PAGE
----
Communities across the nation encouraged citizens to properly dispose of unused or expired prescription drugs to promote better health in the community.
The National Prescription Drug Take Back Day took place on April 27 from 10 a.m.-2 p.m. Local law enforcement agencies around the nation provided ways for people to dispose of unused or expired prescription drugs. The Piedmont Athens Regional Medical Center participated in the event.
In a press release, Chuck Peck, Piedmont Athens Regional interim CEO, said one of the most important acts individuals can do is to dispose of unused, unwanted and expired prescription drugs, which is why the hospital is supporting the event and local public safety departments.
“Piedmont Healthcare is examining its pain management policies and connecting its hospitals with stakeholders in the community in an effort to address this crisis,” the press release read.
Elaine Cook, vice president of public and governmental affairs and chief marketing officer at Athens Regional Health System, said this event is occurring in a variety of places throughout Athens through the ACC police department. She said they are fortunate that the sheriff’s department was able to help.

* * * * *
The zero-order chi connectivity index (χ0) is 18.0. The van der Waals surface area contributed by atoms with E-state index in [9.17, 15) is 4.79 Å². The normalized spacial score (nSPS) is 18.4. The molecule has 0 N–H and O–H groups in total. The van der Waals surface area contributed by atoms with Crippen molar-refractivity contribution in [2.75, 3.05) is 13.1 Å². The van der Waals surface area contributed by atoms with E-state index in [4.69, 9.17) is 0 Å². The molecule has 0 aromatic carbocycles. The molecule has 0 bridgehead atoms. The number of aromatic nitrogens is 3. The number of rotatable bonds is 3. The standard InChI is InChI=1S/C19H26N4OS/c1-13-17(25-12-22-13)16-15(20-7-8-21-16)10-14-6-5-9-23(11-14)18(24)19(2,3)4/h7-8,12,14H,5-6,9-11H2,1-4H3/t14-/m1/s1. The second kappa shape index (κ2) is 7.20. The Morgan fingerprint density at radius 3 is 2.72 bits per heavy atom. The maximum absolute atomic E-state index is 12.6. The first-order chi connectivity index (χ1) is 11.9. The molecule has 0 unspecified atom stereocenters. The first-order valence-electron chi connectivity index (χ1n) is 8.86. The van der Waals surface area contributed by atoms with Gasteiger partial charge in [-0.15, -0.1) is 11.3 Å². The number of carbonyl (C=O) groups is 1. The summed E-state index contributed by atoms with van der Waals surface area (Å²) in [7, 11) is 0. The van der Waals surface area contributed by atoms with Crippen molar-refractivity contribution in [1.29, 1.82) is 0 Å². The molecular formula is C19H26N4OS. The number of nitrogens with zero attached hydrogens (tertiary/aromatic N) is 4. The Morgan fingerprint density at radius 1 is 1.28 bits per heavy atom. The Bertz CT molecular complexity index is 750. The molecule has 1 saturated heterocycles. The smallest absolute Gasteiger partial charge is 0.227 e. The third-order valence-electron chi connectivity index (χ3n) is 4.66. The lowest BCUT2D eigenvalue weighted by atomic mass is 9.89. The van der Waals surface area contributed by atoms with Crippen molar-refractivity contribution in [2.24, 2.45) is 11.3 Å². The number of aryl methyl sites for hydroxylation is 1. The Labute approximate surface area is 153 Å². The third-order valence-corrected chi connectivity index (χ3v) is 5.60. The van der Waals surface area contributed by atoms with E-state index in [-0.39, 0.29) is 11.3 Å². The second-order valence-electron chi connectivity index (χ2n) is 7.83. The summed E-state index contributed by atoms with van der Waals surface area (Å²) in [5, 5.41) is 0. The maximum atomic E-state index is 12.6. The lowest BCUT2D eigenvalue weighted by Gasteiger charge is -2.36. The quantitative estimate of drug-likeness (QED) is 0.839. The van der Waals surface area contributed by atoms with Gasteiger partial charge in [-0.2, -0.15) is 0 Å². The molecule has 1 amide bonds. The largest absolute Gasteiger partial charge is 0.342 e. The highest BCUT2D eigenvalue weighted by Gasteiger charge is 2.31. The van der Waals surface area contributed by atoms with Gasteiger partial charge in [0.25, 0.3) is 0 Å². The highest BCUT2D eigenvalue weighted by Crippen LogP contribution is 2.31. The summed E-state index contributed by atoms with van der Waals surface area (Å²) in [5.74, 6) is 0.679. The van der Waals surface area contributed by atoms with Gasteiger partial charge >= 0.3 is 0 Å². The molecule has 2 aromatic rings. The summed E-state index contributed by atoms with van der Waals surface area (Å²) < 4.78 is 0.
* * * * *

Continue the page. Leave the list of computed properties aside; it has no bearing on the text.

Cook said a sworn in person, such as a partner with the police or sheriff’s department, has to be present to collect the prescription drugs.
According to the Take Back Day website, six million Americans misused controlled prescription drugs based on a 2017 National Survey on Drug Use and Health.
“The hospital is recognizing this increase in opioid addiction and some of the other addictions that come from that,” Cook said.
Despite a low turnout at the event, Cook recognizes that this event is important for raising awareness in the community.
“I don’t suspect there are tons and tons of people that have extra Lortab hanging around,” Cook said. “But by raising awareness about a need to get rid of it and to recognize that it is highly addictive — that’s what I hope happens today and why we need to be involved.”
It’s important to know after surgeries, you’re going to have pain, and there’s not going to be something that’ll get rid of all the pain, Cook said. She suggests taking the minimum you can to tolerate the pain.
Cook said the hospital is important because the community and the hospital are partners in crime, but she wants people to also participate in preventative actions, such as this event.
“We’d love to be able to heal you, but wouldn’t it be great if we could keep you out of the hospital,” Cook said.